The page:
- While you chose to live in Toronto because you craved the lifestyle of a major city, many of those who choose to live in Halifax choose to do so because they don't want that lifestyle. I have stayed in Toronto many times for both work and personal reasons and I have to say that I would never want to live there... in fact I was offered a promotion in my job which required a move to Toronto but I turned it down simply for the fact that I did not want to live there. So, in my opinion, trying to model Halifax after Toronto or Calgary would not work. Halifax must remain its own unique identity, which isn't to say that growth shouldn't happen, just that it should happen in a different way that retains the character of the region.

- Having NHL and CFL teams are not everybody's measure that a city has "made it". Historically, major professional sports teams don't do well in this part of the world, even moderate-level AHL teams. I've felt that this is a cultural thing as much as being population-dependent. While many westerners are almost rabid in their enthusiasm for the CFL, for example, I can't think of too many people here who follow the CFL, or the NFL, for that matter. I just don't think people here get as caught up in professional sports, for whatever reason.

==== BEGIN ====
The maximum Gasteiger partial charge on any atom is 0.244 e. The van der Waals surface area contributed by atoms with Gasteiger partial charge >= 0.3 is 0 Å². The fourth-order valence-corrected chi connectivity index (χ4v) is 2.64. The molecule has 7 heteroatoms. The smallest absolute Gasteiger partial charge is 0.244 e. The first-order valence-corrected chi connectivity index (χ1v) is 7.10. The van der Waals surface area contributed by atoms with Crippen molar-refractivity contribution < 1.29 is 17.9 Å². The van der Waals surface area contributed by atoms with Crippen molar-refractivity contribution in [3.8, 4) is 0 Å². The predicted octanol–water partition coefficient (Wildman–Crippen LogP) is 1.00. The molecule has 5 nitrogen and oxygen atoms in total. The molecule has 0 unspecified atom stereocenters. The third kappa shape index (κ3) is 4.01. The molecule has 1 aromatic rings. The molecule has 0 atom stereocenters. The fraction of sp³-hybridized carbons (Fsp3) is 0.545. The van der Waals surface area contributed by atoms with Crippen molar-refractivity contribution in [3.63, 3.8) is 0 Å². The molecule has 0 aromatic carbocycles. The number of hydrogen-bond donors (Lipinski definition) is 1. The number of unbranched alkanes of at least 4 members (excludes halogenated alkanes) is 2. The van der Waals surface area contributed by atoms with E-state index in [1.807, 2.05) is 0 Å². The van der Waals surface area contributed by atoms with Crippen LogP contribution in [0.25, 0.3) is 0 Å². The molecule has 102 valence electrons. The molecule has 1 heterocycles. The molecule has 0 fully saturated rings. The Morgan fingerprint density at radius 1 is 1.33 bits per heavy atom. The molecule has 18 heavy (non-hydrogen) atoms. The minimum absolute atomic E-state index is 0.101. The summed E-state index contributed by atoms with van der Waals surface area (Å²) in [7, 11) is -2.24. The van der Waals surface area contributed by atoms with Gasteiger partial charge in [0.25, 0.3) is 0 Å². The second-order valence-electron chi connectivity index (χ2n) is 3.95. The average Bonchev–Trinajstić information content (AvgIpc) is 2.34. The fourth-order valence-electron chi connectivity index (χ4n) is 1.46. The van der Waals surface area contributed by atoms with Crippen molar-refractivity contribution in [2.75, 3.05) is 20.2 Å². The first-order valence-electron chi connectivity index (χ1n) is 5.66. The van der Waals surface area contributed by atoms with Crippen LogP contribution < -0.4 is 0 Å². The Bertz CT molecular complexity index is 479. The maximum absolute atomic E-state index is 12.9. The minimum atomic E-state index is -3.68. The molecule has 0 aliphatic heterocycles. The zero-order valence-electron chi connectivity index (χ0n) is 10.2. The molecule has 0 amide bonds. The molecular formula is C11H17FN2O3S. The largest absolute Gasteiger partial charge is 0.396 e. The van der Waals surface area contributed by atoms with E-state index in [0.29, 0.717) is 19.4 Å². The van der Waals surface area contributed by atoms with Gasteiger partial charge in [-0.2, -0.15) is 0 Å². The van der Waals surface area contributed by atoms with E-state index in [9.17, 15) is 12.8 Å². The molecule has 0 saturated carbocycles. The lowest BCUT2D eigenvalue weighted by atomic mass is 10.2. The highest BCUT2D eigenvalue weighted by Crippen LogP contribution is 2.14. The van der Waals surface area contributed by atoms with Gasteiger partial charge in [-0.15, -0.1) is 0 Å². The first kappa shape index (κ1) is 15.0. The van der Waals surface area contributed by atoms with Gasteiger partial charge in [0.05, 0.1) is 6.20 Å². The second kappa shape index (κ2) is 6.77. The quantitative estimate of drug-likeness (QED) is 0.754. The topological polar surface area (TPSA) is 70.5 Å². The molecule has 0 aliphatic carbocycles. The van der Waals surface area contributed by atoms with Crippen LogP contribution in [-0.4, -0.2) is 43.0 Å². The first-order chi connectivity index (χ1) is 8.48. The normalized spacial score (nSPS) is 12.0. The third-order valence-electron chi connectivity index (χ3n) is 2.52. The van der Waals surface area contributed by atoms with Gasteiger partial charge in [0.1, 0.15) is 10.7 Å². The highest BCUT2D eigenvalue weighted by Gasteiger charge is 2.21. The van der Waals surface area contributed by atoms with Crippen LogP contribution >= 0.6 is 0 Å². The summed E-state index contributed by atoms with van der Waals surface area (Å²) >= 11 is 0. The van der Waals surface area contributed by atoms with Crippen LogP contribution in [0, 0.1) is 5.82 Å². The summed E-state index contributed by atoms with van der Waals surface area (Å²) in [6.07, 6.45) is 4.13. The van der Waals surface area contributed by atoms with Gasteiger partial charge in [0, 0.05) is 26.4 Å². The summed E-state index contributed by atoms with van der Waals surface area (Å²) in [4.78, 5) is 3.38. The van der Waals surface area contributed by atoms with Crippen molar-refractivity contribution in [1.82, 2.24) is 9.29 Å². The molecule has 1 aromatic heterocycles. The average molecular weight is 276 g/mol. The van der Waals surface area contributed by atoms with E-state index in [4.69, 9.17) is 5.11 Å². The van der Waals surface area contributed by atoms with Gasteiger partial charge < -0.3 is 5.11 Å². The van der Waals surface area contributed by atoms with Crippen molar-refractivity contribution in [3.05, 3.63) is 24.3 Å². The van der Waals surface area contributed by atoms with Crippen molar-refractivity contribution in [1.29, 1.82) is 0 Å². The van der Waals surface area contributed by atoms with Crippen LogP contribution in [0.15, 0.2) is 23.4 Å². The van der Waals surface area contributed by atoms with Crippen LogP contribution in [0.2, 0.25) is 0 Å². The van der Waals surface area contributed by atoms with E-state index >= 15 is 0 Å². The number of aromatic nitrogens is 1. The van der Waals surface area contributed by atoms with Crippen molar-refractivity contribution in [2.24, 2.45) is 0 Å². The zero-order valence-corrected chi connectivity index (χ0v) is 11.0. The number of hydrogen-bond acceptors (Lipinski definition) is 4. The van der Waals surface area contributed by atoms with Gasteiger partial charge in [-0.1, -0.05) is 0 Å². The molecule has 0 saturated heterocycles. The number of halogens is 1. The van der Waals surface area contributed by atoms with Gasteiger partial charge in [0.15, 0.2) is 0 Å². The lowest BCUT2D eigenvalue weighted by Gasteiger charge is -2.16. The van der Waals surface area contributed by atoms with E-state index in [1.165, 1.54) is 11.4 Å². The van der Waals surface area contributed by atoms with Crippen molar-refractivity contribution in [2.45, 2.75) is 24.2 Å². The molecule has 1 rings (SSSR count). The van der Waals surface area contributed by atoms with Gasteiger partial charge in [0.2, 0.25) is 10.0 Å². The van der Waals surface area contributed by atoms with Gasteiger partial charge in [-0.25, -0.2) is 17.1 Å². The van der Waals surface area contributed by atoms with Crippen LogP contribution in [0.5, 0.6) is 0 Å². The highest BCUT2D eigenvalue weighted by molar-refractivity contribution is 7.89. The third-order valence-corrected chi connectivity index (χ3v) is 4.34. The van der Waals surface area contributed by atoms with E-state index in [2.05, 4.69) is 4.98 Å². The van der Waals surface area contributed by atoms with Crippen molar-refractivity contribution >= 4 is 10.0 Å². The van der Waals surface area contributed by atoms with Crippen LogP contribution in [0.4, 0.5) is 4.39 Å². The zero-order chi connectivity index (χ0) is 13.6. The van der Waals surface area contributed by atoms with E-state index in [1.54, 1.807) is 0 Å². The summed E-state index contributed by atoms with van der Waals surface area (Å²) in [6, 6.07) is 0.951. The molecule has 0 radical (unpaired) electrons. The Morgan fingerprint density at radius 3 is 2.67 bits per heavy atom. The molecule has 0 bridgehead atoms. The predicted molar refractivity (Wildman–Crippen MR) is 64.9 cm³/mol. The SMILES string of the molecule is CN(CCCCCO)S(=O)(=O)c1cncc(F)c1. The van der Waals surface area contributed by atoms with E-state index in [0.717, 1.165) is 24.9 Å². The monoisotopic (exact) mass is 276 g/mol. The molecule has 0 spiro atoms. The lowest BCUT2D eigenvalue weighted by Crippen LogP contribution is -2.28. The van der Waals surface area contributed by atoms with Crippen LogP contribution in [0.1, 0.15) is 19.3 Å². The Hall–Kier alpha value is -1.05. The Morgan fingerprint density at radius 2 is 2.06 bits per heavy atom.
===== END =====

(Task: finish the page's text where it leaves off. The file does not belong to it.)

- I don't equate a downtown full of skyscrapers as an indicator of success, actually. I've read the arguments that more office space is needed downtown and then more residential (condos) buildings are needed to support the office buildings. This is based on an assumption that the people who work in these office buildings actually aspire to live downtown. From the many people I've known in the Halifax area, most prefer to live in a house with a backyard or bigger, and tend to live more "outdoorsey", for lack of a better term, lifestyles... something which a downtown condo cannot provide. I see this creating more traffic/transit/infrastructure woes rather than solving them. A proper transit/light rail system might help to alleviate the issues, but I don't see it getting much better regardless.

Besides, why must we concentrate on building up the downtown anyways when there are lots of areas a little more to the north (i.e. Gottingen and the North End/Mulgrave Park areas) that would lend themselves nicely to a little development money and not concentrate all the building to one small area on the peninsula?

Just my opinions...
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  #90  
Old Posted Nov 15, 2012, 6:53 PM
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Originally Posted by spaustin View Post
Actually you're quite right about this. For all the chatter about the view, we have no signage on the hill telling people what they're looking at or the context. Good point.
It would be cool to have some viewing/interpretive stations on Citadel Hill to accomplish this - great idea!
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  #91  
Old Posted Nov 15, 2012, 7:05 PM
OldDartmouthMark OldDartmouthMark is offline
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Originally Posted by beyeas View Post
I actually visited Stonehenge just a few weeks ago, and can assure Mr Smith that if a developer were to propose building it downtown they would:
a) be told by the Heritage Trust that it was too tall,
b) be asked by the design review committee to consider adding some Victorian design elements so as to by sympathetic to the surrounding buildings, and maybe thrown in the odd lighthouse here and there, and
c) be forced to compromise, resulting in a "Fauxhenge" produced using pre-cast with foam cornices.